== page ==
I have long loved the movie based on this play and thought of it again when reading about William Marshal, a knight who served Henry II (as well as his sons).

And the play did not disappoint, though I can't read Eleanor of Aquitaine's lines without hearing Katharine Hepburn's voice. And the great 12th century English monarch does sound a lot like a certain Irish actor who flourished in the 20th century.

The dialogue is delicious and the basic idea of the play intriguing -- portraying the dynastic
Jul 16, 2015 Lauren rated it liked it  ·  review of another edition
Maybe it’s because, by 2015, soap opera style theatrics in historic settings is old hat, but I found The Lion in Winter overwrought, awkward, and too fond of playing it safe. Covering the machinations of Henry and Eleanor over a few days during the holiday season, The Lion in Winter creates a cast of easily-swayed, inconsistent characters who all want power. It’s a popular subject – especially on television these days – and I didn’t find The Lion in Winter’s dramatics as interesting as some of t ...more
Beverlee  Couillard
This is one of my all-time favorite books. The dialog is so wonderful. The characters well-drawn, and the writing is gorgeous. The time of the Plantagenets is, for me, one of the most interesting historical periods, and I have two book shelves filled with books from this period. It is a time of violence, high drama and fascinating people. This book was staged on Broadway and become my all-time favorite movie. I read this book shortly after it's publication, so I can't remember the date I finishe ...more
From The Inward Sources.

That was the hardest book to find ever, so it’s a good thing that’s so good that not even anticipation ruined it for me. Seriously: IT’S VERY GOOD.

(Honestly, to get that book was the most difficult thing, I had to pass tests and solve riddles (almost). I finally got it from the hidden archives of my ex-University (my sister had to withdraw it for me, because after only 2 months of having graduated, I couldn’t use the uni library anymore), but now I can’t wait to have mone
Sep 15, 2012 Danya rated it it was amazing  ·  review of another edition
Shelves: plays, dark
I cannot hope to write everything I think and feel concerning this play in one review, but I'll do my best. It is, to be frank, absolutely incredible. It's one of the wittiest things I've ever read. It's also one of the most delightfully cruel things I've ever read. It is filled with countless manipulations, plots, schemes, threats, and lies. The Plantagenets as represented in this play exemplify the thin line between love and hate. The manipulations and plots are so subtle and interwoven that e ...more
I am reserving a star rating until I see the play (or, more likely, one of the films), since it is so difficult to judge a play based on a reading without a performance as well, especially one with as much mood whiplash as this one.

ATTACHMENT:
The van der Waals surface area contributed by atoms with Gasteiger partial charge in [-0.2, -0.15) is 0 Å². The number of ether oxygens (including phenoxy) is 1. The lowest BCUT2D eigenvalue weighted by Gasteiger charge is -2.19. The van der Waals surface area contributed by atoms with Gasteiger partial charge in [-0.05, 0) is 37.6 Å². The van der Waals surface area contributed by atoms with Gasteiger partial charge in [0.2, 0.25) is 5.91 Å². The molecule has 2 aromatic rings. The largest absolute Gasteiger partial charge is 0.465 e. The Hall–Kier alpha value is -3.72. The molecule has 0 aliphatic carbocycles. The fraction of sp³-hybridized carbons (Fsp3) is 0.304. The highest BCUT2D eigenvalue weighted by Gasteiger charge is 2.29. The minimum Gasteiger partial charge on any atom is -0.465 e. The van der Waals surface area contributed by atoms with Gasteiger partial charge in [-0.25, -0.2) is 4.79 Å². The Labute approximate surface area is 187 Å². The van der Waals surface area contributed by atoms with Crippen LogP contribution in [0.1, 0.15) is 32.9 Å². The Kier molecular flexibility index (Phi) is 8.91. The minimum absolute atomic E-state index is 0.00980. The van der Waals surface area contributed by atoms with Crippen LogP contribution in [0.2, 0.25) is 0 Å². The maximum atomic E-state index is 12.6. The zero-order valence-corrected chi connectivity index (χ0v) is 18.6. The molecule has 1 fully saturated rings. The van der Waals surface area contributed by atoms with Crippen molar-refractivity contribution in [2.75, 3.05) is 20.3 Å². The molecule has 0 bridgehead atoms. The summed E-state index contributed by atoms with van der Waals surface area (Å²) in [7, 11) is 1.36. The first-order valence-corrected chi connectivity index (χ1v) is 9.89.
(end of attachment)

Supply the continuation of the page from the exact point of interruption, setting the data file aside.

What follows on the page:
I can't help but think that a number of future political dramas and even action thrillers were inspired in part by this play, with the constant plotting, scheming, backstabbing, and turning of tables -- and the fact that it ultimately neither changes nor decides anyth
Apr 04, 2015 Liz rated it it was amazing  ·  review of another edition
Fierce creatures. All these characters are fierce and brutal in their words in their quest for the throne. I just spent an afternoon reading this play and could not put it down. I loved the witty but petty characters trading insults and allegiances. I loved the female characters who are as brutal and also vulnerable as the males that dominate them. I also love British history and absorbed the characterization of these historical figures.
Mike Jensen
Remember when this play seemed absolutely vital? Unfortunately, it is past its sell-by date. The scene in Phillip's rooms is utterly phony, the ending creaks, and the constant manipulation gets tired. Perhaps I would feel differently if I saw a perfectly balanced and amazingly acted performance. Well, there would still be that stupid scene if Phillips room. There is still much that is great about this play, but it is not a great play.
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Goldman grew up in a Jewish family in Highland Park, Illinois, a Chicago suburb, and obtained a BA degree at Oberlin College in 1952 and an MA degree at Columbia University in 1956.His brother was the late James Goldman, author and playwright.

William Goldman had published five novels and had three plays produced on Broadway before he began to write screenplays. Several of his novels he later used
More about William Goldman...

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“I know. You know I know. I know you know I know. We know Henry knows, and Henry knows we know it. We're a knowledgeable family.” 24 likes
“Give me a little peace.
A little? Why so modest? How about eternal peace? Now, there's a thought.”